Map of life expectancy at birth from Global Education Project.

Monday, November 14, 2011

Tea, Earl Grey, Hot

Prediction is very hard, particularly about the future. But I've been hearing a lot of low-key buzz lately about astonishingly transformative technologies that are not far off. 3-D printers are already not so uncommon. In fact the elementary school where my sister teaches has one. They can make any object you like out of metal, plastic or ceramics, and no doubt we'll soon have more sophisticated models that can use combinations of even more materials, such as made-to-order clothing on the spot. (Books can already be made and sold this way.) Cars that drive themselves are also on the horizon. As a matter of fact, they exist today. When it will be legal to let the car drive you to Grandma's house on the public roads I don't know, but it may well be the case very soon that robocars are safer than human drivers.

While we are oohing and ahhing over cool stuff, we often don't stop to think that technology drives major social transformations. When I was a youngster, my grandfather was a college professor and my grandmother was the secretary to a college professor. My grandfather's job still exists but my grandmother's doesn't. My secretary is Microsoft Office. Even low-level corporate managers who didn't rate their own secretaries would write their letters with a pen on yellow legal sheets or dictate into a tape recorder and send them to the typing pool, then they'd proofread the result and send it back for a final product. No more.

And in case you're agonizing over the decline of U.S. manufacturing, don't. The U.S. still has a robust manufacturing sector, but what we don't have is a robust manufacturing jobs sector, because the way to stay competitive in manufacturing in the U.S. is to replace labor with machinery as fast as possible. Of course people have to make the machinery and write the software, but that requires far fewer jobs than the products displace.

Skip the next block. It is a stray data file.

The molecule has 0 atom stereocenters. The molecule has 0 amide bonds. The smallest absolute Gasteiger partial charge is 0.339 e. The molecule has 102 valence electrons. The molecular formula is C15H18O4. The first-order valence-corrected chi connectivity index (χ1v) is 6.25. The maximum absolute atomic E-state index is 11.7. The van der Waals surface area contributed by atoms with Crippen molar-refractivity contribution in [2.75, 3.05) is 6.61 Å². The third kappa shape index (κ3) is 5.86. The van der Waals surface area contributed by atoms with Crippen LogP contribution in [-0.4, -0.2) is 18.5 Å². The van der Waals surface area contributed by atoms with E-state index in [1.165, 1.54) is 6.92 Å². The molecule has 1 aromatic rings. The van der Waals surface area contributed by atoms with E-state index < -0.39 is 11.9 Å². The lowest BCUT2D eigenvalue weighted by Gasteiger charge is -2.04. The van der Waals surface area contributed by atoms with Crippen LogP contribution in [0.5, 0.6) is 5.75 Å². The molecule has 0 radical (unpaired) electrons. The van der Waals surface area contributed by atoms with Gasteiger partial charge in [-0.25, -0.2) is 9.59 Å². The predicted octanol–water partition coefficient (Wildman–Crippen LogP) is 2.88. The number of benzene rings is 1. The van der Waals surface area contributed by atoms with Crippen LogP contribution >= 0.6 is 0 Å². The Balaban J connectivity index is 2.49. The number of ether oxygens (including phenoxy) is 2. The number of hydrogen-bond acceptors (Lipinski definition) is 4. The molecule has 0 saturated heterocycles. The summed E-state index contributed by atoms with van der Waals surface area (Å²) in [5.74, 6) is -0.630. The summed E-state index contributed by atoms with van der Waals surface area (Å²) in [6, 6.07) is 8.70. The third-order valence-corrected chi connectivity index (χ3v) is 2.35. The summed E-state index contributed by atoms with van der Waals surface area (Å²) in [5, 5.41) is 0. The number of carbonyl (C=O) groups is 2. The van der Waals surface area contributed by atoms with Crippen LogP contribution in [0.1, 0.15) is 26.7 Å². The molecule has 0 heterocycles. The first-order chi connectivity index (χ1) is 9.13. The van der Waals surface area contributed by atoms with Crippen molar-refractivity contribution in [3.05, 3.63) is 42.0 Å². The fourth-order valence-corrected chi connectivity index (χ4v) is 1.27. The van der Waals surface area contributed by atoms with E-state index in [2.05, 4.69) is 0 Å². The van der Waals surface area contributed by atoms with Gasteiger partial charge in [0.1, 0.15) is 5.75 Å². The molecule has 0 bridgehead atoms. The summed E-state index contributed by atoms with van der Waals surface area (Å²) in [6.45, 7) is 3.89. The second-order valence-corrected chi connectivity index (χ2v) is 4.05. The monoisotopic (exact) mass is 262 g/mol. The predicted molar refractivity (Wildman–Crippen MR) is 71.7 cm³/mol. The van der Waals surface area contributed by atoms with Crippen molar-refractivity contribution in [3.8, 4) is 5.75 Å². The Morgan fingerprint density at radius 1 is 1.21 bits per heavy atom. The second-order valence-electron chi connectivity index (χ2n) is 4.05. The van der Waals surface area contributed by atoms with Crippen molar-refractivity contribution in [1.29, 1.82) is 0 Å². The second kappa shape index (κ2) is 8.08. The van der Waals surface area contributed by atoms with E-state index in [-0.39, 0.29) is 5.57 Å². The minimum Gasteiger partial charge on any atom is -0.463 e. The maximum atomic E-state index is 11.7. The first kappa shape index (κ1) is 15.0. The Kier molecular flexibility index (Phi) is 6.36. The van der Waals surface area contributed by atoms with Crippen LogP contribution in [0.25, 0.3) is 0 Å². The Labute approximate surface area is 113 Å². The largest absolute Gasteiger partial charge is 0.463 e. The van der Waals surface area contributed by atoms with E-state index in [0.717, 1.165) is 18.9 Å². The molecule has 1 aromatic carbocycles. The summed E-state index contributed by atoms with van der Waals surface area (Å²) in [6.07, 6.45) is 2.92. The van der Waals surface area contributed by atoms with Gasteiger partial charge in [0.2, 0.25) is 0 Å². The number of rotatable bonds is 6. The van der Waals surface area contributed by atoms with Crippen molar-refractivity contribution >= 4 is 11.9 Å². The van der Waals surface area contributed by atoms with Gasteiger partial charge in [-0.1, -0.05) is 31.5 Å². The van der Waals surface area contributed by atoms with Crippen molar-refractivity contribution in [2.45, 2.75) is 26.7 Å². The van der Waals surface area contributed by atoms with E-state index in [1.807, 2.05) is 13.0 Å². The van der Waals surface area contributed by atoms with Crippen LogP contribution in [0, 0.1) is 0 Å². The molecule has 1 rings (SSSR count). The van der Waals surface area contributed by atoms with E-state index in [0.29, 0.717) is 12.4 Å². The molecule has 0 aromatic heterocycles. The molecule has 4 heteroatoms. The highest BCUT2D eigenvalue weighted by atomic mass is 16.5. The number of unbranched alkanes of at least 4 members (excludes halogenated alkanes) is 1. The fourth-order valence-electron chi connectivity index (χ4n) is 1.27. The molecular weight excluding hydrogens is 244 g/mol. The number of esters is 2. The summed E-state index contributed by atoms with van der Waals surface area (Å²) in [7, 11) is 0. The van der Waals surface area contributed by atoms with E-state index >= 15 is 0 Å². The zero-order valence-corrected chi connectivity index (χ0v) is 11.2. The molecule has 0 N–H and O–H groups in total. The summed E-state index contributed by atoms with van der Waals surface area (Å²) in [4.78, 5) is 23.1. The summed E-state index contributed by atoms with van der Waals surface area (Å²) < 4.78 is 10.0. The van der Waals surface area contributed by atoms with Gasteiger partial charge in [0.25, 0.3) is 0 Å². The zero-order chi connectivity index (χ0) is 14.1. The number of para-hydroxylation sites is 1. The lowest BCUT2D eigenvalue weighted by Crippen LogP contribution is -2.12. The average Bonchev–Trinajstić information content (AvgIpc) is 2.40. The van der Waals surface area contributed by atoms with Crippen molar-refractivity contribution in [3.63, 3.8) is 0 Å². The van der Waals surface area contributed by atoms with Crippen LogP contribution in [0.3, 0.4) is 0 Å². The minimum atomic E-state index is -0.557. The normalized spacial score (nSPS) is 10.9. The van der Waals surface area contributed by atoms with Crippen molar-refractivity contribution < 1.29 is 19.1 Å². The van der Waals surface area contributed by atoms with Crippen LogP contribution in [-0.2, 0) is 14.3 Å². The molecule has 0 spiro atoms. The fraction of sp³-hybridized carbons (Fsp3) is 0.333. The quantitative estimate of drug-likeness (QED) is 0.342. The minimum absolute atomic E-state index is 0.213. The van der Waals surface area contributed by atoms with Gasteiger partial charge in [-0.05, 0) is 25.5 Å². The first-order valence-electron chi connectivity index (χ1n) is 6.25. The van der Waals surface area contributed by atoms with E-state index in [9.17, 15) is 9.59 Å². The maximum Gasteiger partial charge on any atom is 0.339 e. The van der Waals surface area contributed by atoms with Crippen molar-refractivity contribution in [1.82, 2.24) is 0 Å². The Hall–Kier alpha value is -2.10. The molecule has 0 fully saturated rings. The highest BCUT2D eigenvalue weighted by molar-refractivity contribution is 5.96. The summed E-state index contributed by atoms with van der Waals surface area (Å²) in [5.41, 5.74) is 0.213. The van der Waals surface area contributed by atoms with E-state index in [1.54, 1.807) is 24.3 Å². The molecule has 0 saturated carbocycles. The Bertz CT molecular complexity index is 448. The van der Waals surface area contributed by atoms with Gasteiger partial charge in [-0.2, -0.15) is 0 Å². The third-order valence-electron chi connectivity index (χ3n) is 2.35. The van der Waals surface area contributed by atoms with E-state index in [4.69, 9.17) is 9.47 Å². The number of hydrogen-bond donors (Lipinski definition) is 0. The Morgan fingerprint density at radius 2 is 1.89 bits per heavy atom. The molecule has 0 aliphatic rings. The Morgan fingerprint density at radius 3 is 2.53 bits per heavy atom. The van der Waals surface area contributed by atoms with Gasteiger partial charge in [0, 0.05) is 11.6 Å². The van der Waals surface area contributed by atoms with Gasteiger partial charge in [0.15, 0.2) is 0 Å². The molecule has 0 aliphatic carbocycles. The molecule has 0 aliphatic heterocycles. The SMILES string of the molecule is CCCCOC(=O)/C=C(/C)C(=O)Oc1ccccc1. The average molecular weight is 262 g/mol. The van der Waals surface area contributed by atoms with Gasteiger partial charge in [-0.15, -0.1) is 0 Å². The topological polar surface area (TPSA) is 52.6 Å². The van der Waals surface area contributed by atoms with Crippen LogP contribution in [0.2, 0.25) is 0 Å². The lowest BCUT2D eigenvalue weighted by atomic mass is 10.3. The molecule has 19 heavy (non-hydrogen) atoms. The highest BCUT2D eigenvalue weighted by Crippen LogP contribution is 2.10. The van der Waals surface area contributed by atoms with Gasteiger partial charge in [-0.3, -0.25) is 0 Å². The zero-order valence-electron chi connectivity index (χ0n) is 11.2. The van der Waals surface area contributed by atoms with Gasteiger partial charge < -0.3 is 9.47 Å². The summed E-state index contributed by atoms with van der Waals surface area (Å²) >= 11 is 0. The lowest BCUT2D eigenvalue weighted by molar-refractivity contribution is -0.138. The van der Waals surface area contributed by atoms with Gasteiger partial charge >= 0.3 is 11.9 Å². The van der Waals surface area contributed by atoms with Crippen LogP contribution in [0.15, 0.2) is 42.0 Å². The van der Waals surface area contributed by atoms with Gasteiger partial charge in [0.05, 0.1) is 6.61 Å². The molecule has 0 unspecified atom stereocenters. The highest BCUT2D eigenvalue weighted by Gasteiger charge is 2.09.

So imagine a world in which, instead of walking into a store and selecting from among the available coffee mugs or dinner plates, you look at samples on a touch screen, pick the one you want, and a machine makes a set for you while you wait. And no, you didn't get in your jalopy and drive to the store. You entered your destination into your smartphone, and the computer (which already knows where you are, obviously) dispatched the nearest car to pick you up and take you there.

Living that way is much cheaper than owning your own car. Cars are constantly in service so the world needs many fewer of them. They just about never crash, and they always know when they need maintenance and get it on time. Everyday manufactured goods are also much cheaper because they don't have to be shipped -- the materials to make them are shipped in bulk instead, which is a lot less expensive. Also you don't have to pay a truck driver. And there are no unsold surpluses -- every object that is made is sold, immediately.

Sounds great, huh? Could even have environmental benefits -- saves energy and waste. Or so it seems. Can anyone think of a downside?


robin andrea said...

How are people going to make money to buy all those cool, made-on-the-spot items? What kind of jobs will there be in this future world?

roger said...

we are already inundated with stuff. look at the proliferation of storage for rent. we should use up what we have. also computer systems have bugs once in a while. what if one falls into an endless loop making a badly designed widget.

and what if the 3d manufactured thing isn't really what i wanted? can the material be reused?

Anonymous said...

The ‘economic crisis’, actually a debt crisis caused by shady dealings, accounting fraud, and gambling, is in part the outcome of computing power. Madoff - old style Ponzi schemes - can be done without it (in fact Madoff did not use algorithms and so on.) Mechanical trading, high frequency trading, very complex trading, fakey mathematical models that execute and not only describe, were all made possible by the intermediary of computing power. Moreover, it created a kind of distancing, a false reliance, and a multiplication of actors, diluting responsibility and affecting comprehension.